Before I start I would like to thank Jonathan Snyder for allowing me to write a guest post on his blog. It's a great honor for me, and I hope you will enjoy this little excursion.
Villains are the spice of the stories we read, the movies we watch, the campfire legends we are told. But writing a villain is a really difficult thing to do! Why is that? For me personally it is, because I have a problem to identify with them. We meet people we can use as a blueprint for characters all the time, but how many villains do we meet to do the same?
We might know the one or other bitch or jerk, someone who makes your life hard, a poor misunderstood soul or someone who had a bad day. That is a good start. But usually when we meet them, it is a rather one-sided and subjective image we paint them in. What would make them an effective counterpart in a story?
I've been thinking and researching, talked with readers and authors and have compiled a small check-list that helps me to determine if my villain is someone I'd be interested in reading more about.
- One dimensional villains often get boring.
- To do evil just to do evil makes it hard to identify with them, which also can lead to disinterest in reading their parts. There are stories of course in which that is appropriate - use your best judgement.
- Villains need a motive. That ties in with the last item, but even if someone is evil to be evil, they have a reason for it. He it mentally, something in their past, a certain trigger etc.
- Nobody is born evil. Show what made this happen.
- Villains are people too. Sometimes we want to know more about them. Their life, their thoughts, the ins and outs. In some cases the villain is just a regular person, that nobody would suspect, so show that environment.
- Some readers also mentioned that they want to understand villains and why they do what they do. That ties in with some of the points I have mentioned.
- Make the villain believable. If s/he has special powers, make sure they fit in the setting. If they have super skills make sure to explain how they got them. They also make mistakes, don't be afraid to show that, it is a great tool for character building. Even a villain does not 'magically' know everything about the hero and their plan. They had to have time to research and plan. Where did they get their information from and so on.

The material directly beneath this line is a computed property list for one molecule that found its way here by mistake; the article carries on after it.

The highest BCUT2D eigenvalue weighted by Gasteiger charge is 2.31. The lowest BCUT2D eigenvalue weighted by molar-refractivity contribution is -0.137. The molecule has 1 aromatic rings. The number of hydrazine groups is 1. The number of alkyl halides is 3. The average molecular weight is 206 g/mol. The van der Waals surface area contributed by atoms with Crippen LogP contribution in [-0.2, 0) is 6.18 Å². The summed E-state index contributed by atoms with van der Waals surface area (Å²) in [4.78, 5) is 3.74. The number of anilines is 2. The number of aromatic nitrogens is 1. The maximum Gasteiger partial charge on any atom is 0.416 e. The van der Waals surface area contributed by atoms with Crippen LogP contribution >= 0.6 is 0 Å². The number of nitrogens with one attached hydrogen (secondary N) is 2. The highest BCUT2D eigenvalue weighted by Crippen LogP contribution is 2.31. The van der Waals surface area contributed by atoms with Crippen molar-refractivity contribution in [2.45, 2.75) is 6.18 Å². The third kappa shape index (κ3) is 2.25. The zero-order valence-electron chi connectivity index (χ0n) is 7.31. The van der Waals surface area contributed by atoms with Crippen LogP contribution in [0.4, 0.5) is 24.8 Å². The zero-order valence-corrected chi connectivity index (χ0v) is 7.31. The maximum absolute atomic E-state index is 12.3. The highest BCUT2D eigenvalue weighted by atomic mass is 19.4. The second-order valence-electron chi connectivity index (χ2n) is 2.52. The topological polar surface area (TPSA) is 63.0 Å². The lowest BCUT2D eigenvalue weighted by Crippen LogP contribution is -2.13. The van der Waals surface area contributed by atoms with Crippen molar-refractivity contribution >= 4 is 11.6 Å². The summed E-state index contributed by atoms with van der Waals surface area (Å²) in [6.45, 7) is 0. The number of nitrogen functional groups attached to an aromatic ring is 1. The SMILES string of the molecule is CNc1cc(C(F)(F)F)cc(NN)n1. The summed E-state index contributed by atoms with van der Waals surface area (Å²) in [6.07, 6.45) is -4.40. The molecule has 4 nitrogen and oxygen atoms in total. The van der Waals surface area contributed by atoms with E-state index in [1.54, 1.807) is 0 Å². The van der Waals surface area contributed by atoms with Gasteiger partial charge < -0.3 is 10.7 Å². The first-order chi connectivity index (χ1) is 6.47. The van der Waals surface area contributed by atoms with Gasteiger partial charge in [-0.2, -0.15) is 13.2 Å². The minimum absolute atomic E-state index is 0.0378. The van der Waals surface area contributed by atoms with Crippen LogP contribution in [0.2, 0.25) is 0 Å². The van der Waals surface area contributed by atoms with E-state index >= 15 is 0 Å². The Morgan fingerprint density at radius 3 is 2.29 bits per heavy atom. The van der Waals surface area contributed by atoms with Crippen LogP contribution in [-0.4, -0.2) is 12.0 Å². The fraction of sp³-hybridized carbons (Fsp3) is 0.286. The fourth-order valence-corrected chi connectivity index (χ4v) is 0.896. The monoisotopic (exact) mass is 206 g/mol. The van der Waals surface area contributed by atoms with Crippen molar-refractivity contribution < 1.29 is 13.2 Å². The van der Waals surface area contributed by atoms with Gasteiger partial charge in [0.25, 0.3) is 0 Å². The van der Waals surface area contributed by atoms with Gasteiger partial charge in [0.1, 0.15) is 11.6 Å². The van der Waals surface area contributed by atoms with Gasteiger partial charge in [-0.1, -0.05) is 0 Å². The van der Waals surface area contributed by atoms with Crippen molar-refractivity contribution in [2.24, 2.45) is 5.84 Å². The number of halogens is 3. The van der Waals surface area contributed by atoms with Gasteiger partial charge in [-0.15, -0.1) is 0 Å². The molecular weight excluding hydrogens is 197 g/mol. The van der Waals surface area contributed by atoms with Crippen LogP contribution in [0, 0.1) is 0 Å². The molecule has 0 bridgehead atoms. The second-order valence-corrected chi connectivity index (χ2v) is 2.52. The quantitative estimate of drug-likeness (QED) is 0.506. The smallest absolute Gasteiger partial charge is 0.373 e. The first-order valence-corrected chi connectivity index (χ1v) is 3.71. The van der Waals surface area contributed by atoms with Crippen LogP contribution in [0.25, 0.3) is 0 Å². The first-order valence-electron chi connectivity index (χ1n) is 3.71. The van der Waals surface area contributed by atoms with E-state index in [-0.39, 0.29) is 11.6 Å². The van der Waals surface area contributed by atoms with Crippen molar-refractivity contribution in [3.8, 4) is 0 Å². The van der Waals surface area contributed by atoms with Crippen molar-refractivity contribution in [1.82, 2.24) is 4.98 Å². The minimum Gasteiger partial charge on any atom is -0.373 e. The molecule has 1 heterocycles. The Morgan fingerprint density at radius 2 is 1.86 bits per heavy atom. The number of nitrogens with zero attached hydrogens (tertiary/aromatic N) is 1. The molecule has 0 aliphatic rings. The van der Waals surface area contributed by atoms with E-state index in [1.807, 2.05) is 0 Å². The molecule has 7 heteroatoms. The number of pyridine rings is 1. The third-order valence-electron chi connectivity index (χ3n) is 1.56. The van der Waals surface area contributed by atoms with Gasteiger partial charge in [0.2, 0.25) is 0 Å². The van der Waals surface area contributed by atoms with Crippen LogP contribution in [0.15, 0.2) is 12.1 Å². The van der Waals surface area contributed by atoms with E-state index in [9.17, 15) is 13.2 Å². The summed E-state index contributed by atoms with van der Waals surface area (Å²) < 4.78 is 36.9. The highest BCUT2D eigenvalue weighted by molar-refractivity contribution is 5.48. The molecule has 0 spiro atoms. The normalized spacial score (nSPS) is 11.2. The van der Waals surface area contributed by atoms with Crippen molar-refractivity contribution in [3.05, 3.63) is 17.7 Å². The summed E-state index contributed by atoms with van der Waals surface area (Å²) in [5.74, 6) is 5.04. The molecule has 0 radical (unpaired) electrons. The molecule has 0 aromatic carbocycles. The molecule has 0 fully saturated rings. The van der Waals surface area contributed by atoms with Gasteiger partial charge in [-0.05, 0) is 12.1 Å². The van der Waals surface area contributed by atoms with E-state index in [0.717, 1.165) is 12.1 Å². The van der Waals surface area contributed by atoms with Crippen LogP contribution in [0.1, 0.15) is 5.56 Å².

- There is no black or white. Not everyone is only good or only evil. Actually that's a rarity. So sometimes you want to make your reader guess, or surprise them about who your villain is.
- When it comes to the Villain / Hero interaction there are two things that have been mentioned many times, which I personally find important as well:
- A villain who cannot be beat, gets frustrating. It is no fun for the reader to see that no matter what the hero does, they fail because the villain just is perfect and too strong. Make sure that there is a way to beat him at his game. He is fallible to and might make a small mistake, or a big one. Either way don't make him unbeatable.
- A villain who loses at the Hero's first attempt, is boring. He wouldn't be a good villain if he can't even hold out for that long. That just makes him a regular person who is not very smart.
- So a balance is important: Not too strong, not too weak. Enjoy some cat and mouse play between them, make it smart and interesting, but don't stretch it out too long or make it impossible to beat. If you plan on a re-occurring bad guy, let the hero have small victories and the villain learn from them. But in the end the bad guy should be beatable, unless you plan on a story that ends with the hero being the loser that is.
Some of these might make you wonder. Why should a villain be relatable or why should I understand them? Please note that every kind of story can have a different kind of villain to work with. For me personally there are a few types of villain that I enjoy to read about:
- The kind of villain that makes me want to crawl into the story to beat the crap out of them.
- The kind of villain, that makes me hate to hate them. Someone that I can relate to, understand and think 'But he had a good reason!' or 'It was a good cause'.
- Someone who is like me, faced the same hardships or others that I can relate to.
- The surprise villain. Someone I had not expected to be 'it', but when I think about it, it makes a lot of sense.
All of these are pretty vague and can be about anyone in any role in any kind of story. Different examples for villains I have found all over the net and the list varies depending on who writes it. Neither list is finished by any means, they can be pretty extensive. Tastes are different but pretty much everyone has this one thing in common:
Make the villain interesting!